Six years ago, Gold was lured back to the L.A. Times, where he got his start after graduating from UCLA. He'd been writing for L.A. Weekly since 1984. His singular column on food began two years later. Even its title foreshadowed that he'd be different. He called it "Counter Intelligence."
And it was in that role that his distinctive best restaurant list -- Jonathan Gold's 99 Essential L.A. Restaurants -- became a bible for foodies. When he moved to the L.A. Times he expanded the list by two and it became Jonathan Gold's 101 Best Restaurants.
He knew he held tremendous power to make, or break, an establishment. A negative review from him had the potential to put many low-wage people out of work.
Even when he didn't like a place, he tried to understand why other people might. In one case, he returned to a crowded Taiwanese restaurant 16 or 17 times to see if the unfamiliar flavors grew on him.
"I realized that the food wasn't like this, because they were bad cooks. My ideas of it were because of my cultural relativism," he told NPR's Renee Montagne in 2016. "It wasn't food that I was used to eating."
His ultimate ruling? He just didn't crave the food. And that was OK because he came to understand it.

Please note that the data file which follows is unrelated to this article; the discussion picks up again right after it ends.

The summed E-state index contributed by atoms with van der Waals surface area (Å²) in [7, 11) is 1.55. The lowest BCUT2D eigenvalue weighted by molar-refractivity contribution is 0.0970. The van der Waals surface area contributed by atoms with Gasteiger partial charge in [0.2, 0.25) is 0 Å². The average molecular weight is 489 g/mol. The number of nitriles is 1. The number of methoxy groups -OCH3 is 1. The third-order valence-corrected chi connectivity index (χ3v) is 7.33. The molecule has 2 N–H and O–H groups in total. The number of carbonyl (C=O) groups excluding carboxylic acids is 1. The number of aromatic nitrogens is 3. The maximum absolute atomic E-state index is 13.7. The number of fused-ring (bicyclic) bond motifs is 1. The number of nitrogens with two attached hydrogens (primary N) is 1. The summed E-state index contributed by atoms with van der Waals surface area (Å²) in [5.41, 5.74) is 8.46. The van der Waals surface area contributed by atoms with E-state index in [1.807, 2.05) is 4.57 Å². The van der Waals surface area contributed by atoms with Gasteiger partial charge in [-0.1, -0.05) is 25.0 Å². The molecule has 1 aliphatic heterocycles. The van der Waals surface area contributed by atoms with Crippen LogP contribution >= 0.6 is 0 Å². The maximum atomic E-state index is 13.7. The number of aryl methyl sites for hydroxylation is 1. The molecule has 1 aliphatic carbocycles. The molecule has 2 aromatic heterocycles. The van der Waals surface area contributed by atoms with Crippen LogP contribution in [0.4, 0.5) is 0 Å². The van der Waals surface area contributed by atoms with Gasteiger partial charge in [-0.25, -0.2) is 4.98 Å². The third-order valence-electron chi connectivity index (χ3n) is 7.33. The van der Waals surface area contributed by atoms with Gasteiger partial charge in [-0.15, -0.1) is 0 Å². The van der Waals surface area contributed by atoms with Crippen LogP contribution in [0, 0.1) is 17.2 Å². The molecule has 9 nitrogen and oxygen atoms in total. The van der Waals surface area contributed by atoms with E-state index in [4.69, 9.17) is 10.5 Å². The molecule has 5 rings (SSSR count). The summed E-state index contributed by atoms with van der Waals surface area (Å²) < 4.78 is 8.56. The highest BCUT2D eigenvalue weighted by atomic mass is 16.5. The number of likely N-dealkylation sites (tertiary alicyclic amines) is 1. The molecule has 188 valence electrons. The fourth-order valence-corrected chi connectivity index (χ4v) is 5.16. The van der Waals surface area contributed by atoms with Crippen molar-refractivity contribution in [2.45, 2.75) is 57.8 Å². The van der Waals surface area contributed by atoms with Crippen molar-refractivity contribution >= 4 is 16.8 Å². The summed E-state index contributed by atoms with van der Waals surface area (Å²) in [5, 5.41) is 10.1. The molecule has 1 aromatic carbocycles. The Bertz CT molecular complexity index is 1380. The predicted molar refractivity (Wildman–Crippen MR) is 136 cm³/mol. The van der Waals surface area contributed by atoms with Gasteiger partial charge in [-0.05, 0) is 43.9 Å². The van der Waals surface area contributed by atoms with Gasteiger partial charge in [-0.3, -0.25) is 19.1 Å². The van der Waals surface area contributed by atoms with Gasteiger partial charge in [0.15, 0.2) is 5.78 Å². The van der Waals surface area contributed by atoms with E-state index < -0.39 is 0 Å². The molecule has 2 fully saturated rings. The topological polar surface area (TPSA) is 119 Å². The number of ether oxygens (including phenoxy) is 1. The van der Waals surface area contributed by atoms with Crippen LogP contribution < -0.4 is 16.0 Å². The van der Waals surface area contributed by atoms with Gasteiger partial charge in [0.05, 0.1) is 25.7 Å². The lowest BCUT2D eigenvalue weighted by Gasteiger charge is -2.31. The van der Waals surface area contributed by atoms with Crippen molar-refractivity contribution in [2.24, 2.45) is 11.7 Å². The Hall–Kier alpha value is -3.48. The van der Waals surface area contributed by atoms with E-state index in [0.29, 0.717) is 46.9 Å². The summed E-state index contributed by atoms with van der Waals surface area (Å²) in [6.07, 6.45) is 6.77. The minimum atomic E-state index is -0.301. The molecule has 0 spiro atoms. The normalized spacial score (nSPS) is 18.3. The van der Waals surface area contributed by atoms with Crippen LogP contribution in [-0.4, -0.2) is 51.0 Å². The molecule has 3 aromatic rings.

"And I think in a lot of ways that's more valuable than if I'd just gone in there and made cheap jokes at the expense of the food," he said, "or I'd given it a bad review because I thought it was bad."
Reading his reviews was like listening to friends talk about the best meals they'd ever eaten.
Here's an excerpt from one of the stories that made him the first, and only, food critic to earn print journalism's highest honor, a Pulitzer Prize, in 2007:
"When it is 109 degrees in Pasadena, when the live oaks droop and the front range of the San Gabriels burns with a terrible heat, there is no better place to be in the city than the shaded courtyard of the Pacific Asia Museum, among the Japanese statues and the swimming koi, the muscular Myron Hunt architecture, and the frail cart that houses Bulgarini Gelato, whose pistachio is fragrant as a lyric poem, whose lemon tames the sun, whose peach-moscato sorbetto is even more delicious than a chilled Bellini, even more delicious than a chilled Bellini made from a peach you have plucked from your own tree."
Gold was 57. He is survived by his wife Laurie Ochoa, an editor at the L.A. Times, and a son and daughter.